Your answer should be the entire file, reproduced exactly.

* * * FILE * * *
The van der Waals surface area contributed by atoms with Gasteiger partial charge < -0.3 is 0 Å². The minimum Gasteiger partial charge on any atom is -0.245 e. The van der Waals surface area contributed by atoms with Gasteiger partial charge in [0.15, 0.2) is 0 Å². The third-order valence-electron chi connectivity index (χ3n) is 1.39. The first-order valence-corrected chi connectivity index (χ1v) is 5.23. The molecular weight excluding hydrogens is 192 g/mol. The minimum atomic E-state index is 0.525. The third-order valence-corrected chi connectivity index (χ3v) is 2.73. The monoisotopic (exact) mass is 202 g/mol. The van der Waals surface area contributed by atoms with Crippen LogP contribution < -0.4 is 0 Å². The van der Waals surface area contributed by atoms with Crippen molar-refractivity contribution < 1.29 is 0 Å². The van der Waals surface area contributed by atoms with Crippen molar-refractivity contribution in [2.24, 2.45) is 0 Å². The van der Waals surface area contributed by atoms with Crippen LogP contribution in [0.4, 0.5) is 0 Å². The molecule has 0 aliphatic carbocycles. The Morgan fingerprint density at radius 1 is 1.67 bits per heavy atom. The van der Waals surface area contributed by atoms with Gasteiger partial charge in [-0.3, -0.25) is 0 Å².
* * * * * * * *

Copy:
The van der Waals surface area contributed by atoms with Gasteiger partial charge < -0.3 is 0 Å². The minimum Gasteiger partial charge on any atom is -0.245 e. The van der Waals surface area contributed by atoms with Gasteiger partial charge in [0.15, 0.2) is 0 Å². The third-order valence-electron chi connectivity index (χ3n) is 1.39. The first-order valence-corrected chi connectivity index (χ1v) is 5.23. The molecular weight excluding hydrogens is 192 g/mol. The minimum atomic E-state index is 0.525. The third-order valence-corrected chi connectivity index (χ3v) is 2.73. The monoisotopic (exact) mass is 202 g/mol. The van der Waals surface area contributed by atoms with Crippen LogP contribution < -0.4 is 0 Å². The van der Waals surface area contributed by atoms with Crippen molar-refractivity contribution < 1.29 is 0 Å². The van der Waals surface area contributed by atoms with Crippen molar-refractivity contribution in [2.24, 2.45) is 0 Å². The van der Waals surface area contributed by atoms with Crippen LogP contribution in [0.4, 0.5) is 0 Å². The molecule has 0 aliphatic carbocycles. The Morgan fingerprint density at radius 1 is 1.67 bits per heavy atom. The van der Waals surface area contributed by atoms with Gasteiger partial charge in [-0.3, -0.25) is 0 Å².